Everything's heavy underground.
"...I was walking among the fires of Hell,
delighted with the enjoyments of Genius;
which to Angels look like torment and insanity."
--William Blake, The Marriage of Heaven and Hell
We're all familiar with the stairway to heaven and the ladder of success, but very few of us would realize that descent can also lead to new worlds and good things. Not so the people at 12 Steps Down. They have hidden their bar away in a den below ground, daring the adventurous to climb down and discover what lies hidden for them in the darker depths.
The brave will encounter not a haven for Morlocks, but a strangely inviting expanse of sensual overload. Like a well-made spaghetti western, this bar at 831 Christian offers a little bit of everything: the good, the bad and the ugly. Some traits may overwhelm the newcomer with delight, others may annoy; but overall, these traits combine to create an experience well worth reliving again and again.
Upon first setting foot on the green carpet, we couldn't resist the impression that we were walking across a giant pool table. The viridian field spread out before us, beckoning us inward as smoothly as entrants to the Emerald City. We passed the actual pool table in the back; it seemed to grow out of the ground, a living extension of the rug. Even the light stretching forth from the restroom corridor was green, glowing eerily like the special effects from a Stephen King TV special.
Soon, our ears were seduced by the strains of Jimi Hendrix and Cream, and we were forced to admit that we had finally discovered a bar where we didn't feel the need to feed more money into the jukebox. The final assault to our senses came in the form of a television with gigantic proportions. It was Ray Bradbury's wall-screen, transformed from fiction into reality. What better way to enjoy our beer than to accompany it with a bit of sleuthwork, and take in the latest episode of Dateline in mammoth dimensions?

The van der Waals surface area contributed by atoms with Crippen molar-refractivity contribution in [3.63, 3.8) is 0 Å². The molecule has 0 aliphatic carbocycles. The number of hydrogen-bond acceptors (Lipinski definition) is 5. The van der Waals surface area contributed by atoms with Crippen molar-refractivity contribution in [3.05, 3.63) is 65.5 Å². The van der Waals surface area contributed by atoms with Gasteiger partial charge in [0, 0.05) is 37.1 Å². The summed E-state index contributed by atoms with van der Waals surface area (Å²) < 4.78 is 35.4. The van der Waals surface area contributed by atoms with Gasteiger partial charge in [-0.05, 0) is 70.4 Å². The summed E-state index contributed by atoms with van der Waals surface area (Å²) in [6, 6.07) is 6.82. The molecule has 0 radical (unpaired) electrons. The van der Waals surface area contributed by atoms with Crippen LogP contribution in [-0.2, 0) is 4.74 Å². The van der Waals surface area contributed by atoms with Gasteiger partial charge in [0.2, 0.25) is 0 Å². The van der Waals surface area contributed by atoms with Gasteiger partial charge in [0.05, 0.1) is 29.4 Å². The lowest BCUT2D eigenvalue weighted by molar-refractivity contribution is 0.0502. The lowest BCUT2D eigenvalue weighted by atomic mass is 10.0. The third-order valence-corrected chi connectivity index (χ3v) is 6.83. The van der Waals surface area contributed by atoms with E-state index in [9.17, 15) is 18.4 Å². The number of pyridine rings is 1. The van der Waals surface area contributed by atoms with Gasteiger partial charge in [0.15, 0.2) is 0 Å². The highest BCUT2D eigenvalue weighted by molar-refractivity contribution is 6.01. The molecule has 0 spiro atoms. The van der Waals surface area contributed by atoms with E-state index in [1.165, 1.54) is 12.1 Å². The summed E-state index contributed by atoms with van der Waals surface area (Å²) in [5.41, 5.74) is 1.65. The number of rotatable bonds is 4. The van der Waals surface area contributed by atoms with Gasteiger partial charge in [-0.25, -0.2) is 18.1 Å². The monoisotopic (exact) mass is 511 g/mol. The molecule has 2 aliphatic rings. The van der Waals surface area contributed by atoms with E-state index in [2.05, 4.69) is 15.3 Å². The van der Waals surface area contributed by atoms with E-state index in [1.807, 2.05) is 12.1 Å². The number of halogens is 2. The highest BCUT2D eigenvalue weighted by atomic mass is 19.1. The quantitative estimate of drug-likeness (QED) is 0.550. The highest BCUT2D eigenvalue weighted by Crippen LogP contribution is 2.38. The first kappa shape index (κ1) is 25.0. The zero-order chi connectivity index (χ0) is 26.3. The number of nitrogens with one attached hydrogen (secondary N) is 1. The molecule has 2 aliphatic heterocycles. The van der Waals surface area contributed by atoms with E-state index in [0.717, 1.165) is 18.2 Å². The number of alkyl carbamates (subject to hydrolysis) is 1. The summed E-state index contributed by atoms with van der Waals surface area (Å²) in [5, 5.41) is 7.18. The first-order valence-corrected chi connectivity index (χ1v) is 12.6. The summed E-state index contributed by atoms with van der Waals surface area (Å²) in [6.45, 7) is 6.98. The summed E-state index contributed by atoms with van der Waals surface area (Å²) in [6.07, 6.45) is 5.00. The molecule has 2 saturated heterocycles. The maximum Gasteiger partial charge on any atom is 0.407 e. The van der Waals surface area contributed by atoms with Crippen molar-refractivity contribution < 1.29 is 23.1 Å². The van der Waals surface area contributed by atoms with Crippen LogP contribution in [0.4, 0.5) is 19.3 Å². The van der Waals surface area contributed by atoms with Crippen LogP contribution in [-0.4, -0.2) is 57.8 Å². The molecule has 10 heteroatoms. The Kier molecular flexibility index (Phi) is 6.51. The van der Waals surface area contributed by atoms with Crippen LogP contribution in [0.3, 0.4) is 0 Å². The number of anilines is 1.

True, the service at the bar was a little slow. But we really couldn't fault the bartender for finishing his conversation with a regular before moving on to the uninitiated newbs.
Something truly pleasing about this bar is their beer list. Even though three taps sit meekly at the corner of the bar, they are filled with a beer for everyone: one for the cheapos, one for the everyman, and one for the aficionados. Although itty bitty in the eyes of most places blooming up these days, the bottle selection is shockingly varied. Beers from PBC,Yards, and Victory line the shelves as well as other well-known, non-locally crafted beers.
If you take a gander at the board behind the bar you'll see what's on tap and a dozen bottles that might only be available for a limited time. But the most wonderful thing about this board is the prices scribbled alongside the beer (which is something all cash strapped beer lovers can appreciate).
But the most important thing we discovered at 12 Steps Down is a lesson Rowan Atkinson learned a long time ago: Sometimes, things can be a little more fun down below.
Rachel Riot and Kunoichi Erica are the pseudonymous writers of Philadelphia ExBEERiment.
PW's Year of Beer: Carton Boat Beer
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